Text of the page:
Dutch study projects 115 years as maximum human life span

Life expectancy has been steadily increasing over the past century, but that trend will not go on forever.

According to new research from statisticians at Tilburg and Rotterdam's Erasmus universities the maximum "ceiling" for human lifespans is 115.7 years for women and 114.1 years for men.

"On average, people live longer, but the very oldest among us have not gotten older over the last thirty years," profesor John Einmahl told the Agence France-Presse. "There is certainly some kind of a wall here."

According to EinMahl, occasionally people did surpass the wall, noting the person with the longest confirmed lifespan, Frenchwoman Jeanne Calment, died at the age of 122 years and 164 days old in 1997.

A US study last year also concluded 115 years as the average maximum human life span.

The findings, released last week are yet to be peer reviewed. According to the findings, the average ceiling age for men is 114.1 years while it is slightly higher for women at 115.7 years.

According to John Einmahl from Tilburg University and Laurens de Haan from Erasmus University, the human lifespan seems to have hit a limit, even as better nutrition, medical care and improved living conditions pushed up life expectancy.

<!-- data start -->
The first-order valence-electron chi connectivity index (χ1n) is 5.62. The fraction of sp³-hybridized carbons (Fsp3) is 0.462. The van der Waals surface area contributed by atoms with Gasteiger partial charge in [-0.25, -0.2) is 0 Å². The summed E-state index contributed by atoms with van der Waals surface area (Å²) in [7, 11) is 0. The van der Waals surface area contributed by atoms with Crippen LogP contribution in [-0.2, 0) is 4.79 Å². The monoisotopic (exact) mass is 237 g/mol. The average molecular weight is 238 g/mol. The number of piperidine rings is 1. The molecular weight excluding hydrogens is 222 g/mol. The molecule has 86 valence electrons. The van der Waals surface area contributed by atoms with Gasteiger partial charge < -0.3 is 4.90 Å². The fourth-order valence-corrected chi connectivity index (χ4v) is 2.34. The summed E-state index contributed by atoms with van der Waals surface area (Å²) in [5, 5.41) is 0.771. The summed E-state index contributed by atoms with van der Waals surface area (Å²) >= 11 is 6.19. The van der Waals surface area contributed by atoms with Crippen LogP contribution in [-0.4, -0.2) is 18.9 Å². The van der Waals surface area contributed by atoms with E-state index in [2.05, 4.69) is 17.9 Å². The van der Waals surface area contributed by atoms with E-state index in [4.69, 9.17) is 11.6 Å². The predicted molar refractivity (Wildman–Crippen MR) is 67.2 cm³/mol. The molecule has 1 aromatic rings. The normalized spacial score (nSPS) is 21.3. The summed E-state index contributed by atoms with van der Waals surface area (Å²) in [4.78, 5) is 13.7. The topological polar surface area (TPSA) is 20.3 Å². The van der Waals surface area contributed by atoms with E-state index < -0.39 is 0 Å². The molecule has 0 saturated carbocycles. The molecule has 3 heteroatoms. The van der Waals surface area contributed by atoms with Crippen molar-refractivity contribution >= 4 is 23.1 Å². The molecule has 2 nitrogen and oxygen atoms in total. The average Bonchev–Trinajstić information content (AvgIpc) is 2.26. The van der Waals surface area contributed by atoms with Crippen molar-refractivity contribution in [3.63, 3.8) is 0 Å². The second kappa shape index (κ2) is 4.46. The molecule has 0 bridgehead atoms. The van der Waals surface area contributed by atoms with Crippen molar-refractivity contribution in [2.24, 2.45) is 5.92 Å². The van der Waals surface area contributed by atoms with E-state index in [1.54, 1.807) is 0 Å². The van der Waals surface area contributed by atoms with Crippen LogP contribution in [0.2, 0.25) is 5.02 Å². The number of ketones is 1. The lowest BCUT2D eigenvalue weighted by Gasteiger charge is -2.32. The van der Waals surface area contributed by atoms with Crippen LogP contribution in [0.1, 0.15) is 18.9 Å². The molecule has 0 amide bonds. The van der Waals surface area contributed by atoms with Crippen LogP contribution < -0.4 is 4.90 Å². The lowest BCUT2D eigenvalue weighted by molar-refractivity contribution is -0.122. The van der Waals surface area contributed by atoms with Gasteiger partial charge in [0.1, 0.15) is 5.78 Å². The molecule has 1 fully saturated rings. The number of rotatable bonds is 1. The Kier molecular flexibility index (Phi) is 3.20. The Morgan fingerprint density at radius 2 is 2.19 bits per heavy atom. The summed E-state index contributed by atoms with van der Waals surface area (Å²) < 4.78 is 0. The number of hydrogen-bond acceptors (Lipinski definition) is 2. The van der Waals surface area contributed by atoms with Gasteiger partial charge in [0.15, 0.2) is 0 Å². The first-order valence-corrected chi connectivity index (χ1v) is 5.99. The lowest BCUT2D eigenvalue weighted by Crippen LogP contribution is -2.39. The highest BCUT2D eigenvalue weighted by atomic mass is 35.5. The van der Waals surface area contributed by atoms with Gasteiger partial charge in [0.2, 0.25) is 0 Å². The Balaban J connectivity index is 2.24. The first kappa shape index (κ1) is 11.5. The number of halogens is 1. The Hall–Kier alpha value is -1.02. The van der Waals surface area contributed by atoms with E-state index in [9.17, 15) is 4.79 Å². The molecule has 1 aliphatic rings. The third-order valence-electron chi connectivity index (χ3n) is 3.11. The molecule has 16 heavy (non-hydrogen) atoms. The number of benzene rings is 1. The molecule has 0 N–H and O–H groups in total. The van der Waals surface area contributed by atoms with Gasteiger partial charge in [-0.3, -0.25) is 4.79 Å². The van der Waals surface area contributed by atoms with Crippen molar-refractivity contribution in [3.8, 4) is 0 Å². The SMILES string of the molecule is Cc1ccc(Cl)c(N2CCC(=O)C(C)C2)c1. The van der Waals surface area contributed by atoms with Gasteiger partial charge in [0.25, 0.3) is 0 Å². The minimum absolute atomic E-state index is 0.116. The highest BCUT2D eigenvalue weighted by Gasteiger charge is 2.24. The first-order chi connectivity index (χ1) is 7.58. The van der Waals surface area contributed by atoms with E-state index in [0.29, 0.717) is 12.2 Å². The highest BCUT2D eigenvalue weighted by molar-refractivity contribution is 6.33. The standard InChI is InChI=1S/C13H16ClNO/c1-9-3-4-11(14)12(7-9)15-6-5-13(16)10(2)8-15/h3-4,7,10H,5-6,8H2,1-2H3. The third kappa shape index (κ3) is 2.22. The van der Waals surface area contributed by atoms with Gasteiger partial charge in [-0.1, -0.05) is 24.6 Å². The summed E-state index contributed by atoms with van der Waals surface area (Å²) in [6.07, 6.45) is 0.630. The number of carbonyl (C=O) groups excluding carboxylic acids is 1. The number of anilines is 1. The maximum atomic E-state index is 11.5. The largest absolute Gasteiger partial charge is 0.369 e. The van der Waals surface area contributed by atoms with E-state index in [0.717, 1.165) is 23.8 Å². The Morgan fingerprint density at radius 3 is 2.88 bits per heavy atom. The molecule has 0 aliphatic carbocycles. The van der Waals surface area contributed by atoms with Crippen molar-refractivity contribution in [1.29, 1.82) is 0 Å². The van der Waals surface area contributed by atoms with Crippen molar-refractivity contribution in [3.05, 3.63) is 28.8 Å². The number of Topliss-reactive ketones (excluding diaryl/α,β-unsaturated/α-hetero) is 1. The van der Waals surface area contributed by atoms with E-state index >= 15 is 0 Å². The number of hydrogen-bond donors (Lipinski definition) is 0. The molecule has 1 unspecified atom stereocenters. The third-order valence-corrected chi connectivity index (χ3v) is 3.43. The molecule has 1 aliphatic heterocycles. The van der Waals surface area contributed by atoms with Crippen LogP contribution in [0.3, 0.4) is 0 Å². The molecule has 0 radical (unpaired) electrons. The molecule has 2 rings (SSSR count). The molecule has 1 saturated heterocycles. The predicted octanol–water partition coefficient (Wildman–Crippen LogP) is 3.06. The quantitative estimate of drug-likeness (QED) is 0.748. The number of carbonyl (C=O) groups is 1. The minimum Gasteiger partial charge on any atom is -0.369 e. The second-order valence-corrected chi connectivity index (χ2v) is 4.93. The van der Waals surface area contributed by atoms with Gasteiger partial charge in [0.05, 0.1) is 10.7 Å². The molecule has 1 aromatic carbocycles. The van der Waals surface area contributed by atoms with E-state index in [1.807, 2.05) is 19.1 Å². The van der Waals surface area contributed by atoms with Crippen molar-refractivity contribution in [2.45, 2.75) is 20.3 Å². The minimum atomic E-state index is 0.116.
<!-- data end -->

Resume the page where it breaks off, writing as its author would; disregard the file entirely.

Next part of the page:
''On average, people live longer, but the very oldest among us have not gotten older over the last thirty years,'' Einmahl told AFP.

He said there was a kind of a wall even as the average life expectancy has increased. He added, that in the Netherlands the number of people reaching 95 has tripled. ''Nevertheless, the maximum ceiling itself hasn't changed.''

The researchers used the Extreme Value Theory of statistics to analyse data taken from some 75,000 deceased Dutch persons. At the time of death, each person's exact ages were recorded at and the period they studied covered 1986 until 2015. They found that the maximum age of human beings did not increase.